Before my Dad moved to the south coast of the island, he lived up on the west coast in a gated resort community. Our three trips there were different – it was truly like staying at a resort, where you could limit yourself as much as you wanted to the outside world (I much prefer where he is now, where I can walk out onto the street with everyone else). Outside the walls of his community, down the road past another resort hotel, is the town of Speightstown. I loved exploring here because it got me out of the walls & into daily Bajan life. Women sell fruit outside stores along the street. Boutiques stock the latest Caribbean fashions. Men play dominoes inside the bars – at all hours of the day. The waves wash up on Speighstown’s little beach as the fishermen bring the haul up to the agriculture building.It’s not glamorous & you may not see another tourist the whole time you’re there. But it’s authentic – & isn’t travel all about getting the authentic experience, not the one manufactured for visitors?
Barbados gained its independence the British empire in 1966. To this day, it remains a popular place for Britons to come visit (as is evidenced by the two British Airways flights & one Virgin Atlantic flight a day that land there from England). Because Barbados is not only a popular tourist destination, but also an important destination for business travelers to the southern part of the Caribbean, British Airways established service between London & Barbados on the famed Concorde airplane. The Concorde only had four regular destinations – London, New York, Paris & Barbados – & only 20 planes were ever built. Barbados was one of the first primary destinations for the Concorde, because of its eastern location & available infrastructure to accommodate the plane.From 1976 to 2003, the Concorde made regular Saturday morning landing’s in Barbados, attractive quite the crowd of on-lookers. Now, one of the Concord planes sits in a hanger just outside the grounds of the Barbados International Airport. But this isn’t just a plane in a hanger – this is an entire experience. There lights that illuminate different sections of the plane as you listen to narration pumped over the loud speakers. A flight simulator allows you to take the yoke & see how difficult it was to actually land one of these things. Visitors even go up inside the plane, taking a seat in one of the surprisingly cramped & uncomfortable seats.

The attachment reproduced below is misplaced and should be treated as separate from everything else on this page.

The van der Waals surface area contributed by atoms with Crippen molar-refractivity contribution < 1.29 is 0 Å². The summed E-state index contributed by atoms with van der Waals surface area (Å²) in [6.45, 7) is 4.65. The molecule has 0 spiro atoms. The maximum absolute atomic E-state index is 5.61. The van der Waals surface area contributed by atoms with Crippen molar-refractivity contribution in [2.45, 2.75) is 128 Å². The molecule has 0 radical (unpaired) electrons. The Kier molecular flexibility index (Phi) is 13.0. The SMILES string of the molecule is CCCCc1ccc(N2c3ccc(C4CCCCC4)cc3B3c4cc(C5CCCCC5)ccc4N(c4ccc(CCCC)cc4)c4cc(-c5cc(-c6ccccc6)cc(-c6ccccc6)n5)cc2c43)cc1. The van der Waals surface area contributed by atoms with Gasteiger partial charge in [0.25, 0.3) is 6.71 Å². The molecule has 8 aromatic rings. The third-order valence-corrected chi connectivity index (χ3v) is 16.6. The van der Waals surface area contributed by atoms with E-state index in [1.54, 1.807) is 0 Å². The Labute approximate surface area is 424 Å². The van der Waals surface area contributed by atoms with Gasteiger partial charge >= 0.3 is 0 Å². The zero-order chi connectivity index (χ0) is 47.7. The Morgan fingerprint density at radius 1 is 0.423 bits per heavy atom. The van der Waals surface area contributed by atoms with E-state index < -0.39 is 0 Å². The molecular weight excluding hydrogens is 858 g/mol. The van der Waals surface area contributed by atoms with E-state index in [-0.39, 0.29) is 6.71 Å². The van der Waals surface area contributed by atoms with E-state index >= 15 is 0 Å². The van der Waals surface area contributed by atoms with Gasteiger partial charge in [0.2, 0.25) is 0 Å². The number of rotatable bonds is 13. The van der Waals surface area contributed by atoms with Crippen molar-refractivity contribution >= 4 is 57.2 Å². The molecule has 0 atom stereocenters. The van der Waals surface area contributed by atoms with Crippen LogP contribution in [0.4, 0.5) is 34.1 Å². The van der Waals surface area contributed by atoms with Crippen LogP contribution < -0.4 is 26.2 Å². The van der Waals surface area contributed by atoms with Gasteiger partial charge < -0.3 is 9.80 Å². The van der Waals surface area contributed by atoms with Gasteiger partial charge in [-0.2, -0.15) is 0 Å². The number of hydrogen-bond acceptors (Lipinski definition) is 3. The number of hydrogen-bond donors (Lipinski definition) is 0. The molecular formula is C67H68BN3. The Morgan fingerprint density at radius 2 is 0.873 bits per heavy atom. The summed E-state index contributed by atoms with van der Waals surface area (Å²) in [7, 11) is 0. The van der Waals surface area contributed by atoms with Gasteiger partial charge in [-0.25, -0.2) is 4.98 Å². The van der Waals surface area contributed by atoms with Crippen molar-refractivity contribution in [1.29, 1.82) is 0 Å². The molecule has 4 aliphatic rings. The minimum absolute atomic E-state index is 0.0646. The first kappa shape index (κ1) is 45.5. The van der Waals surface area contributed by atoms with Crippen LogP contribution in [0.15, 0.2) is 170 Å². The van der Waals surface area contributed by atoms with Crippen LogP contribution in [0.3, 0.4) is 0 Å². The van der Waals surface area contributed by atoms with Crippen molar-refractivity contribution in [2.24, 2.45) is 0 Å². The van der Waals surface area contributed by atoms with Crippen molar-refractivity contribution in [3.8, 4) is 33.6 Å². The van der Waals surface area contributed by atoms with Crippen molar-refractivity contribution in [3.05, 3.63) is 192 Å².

Flying certainly isn’t what it used to be – pat downs at the security check point, tons of fees, cancellations & delays. The Concorde Experience gives you the chance to look back at a time when flying actually was luxurious.
(P.S. I’m not paid or perk’d to write this kind of stuff. These people have no idea who I am. I just love Barbados & want you to get the most of your trip there.)